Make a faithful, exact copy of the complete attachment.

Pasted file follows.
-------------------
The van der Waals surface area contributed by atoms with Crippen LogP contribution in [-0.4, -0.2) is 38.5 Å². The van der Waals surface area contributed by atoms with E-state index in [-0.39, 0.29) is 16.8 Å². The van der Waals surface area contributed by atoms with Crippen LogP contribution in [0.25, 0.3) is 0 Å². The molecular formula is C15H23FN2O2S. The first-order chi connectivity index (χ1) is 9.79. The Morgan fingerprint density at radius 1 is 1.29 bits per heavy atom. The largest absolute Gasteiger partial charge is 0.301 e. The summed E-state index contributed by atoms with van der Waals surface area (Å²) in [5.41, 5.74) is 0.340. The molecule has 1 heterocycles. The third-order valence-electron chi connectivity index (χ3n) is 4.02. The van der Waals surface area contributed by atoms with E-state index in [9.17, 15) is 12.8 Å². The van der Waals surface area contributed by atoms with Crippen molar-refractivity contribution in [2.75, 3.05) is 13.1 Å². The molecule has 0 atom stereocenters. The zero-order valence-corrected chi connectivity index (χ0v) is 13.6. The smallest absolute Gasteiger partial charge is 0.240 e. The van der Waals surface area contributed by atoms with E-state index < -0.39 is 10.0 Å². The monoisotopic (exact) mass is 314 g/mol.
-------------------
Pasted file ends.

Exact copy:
The van der Waals surface area contributed by atoms with Crippen LogP contribution in [-0.4, -0.2) is 38.5 Å². The van der Waals surface area contributed by atoms with E-state index in [-0.39, 0.29) is 16.8 Å². The van der Waals surface area contributed by atoms with Crippen LogP contribution in [0.25, 0.3) is 0 Å². The molecular formula is C15H23FN2O2S. The first-order chi connectivity index (χ1) is 9.79. The Morgan fingerprint density at radius 1 is 1.29 bits per heavy atom. The largest absolute Gasteiger partial charge is 0.301 e. The summed E-state index contributed by atoms with van der Waals surface area (Å²) in [5.41, 5.74) is 0.340. The molecule has 1 heterocycles. The third-order valence-electron chi connectivity index (χ3n) is 4.02. The van der Waals surface area contributed by atoms with E-state index in [9.17, 15) is 12.8 Å². The van der Waals surface area contributed by atoms with Crippen molar-refractivity contribution in [2.75, 3.05) is 13.1 Å². The molecule has 0 atom stereocenters. The zero-order valence-corrected chi connectivity index (χ0v) is 13.6. The smallest absolute Gasteiger partial charge is 0.240 e. The van der Waals surface area contributed by atoms with E-state index < -0.39 is 10.0 Å². The monoisotopic (exact) mass is 314 g/mol.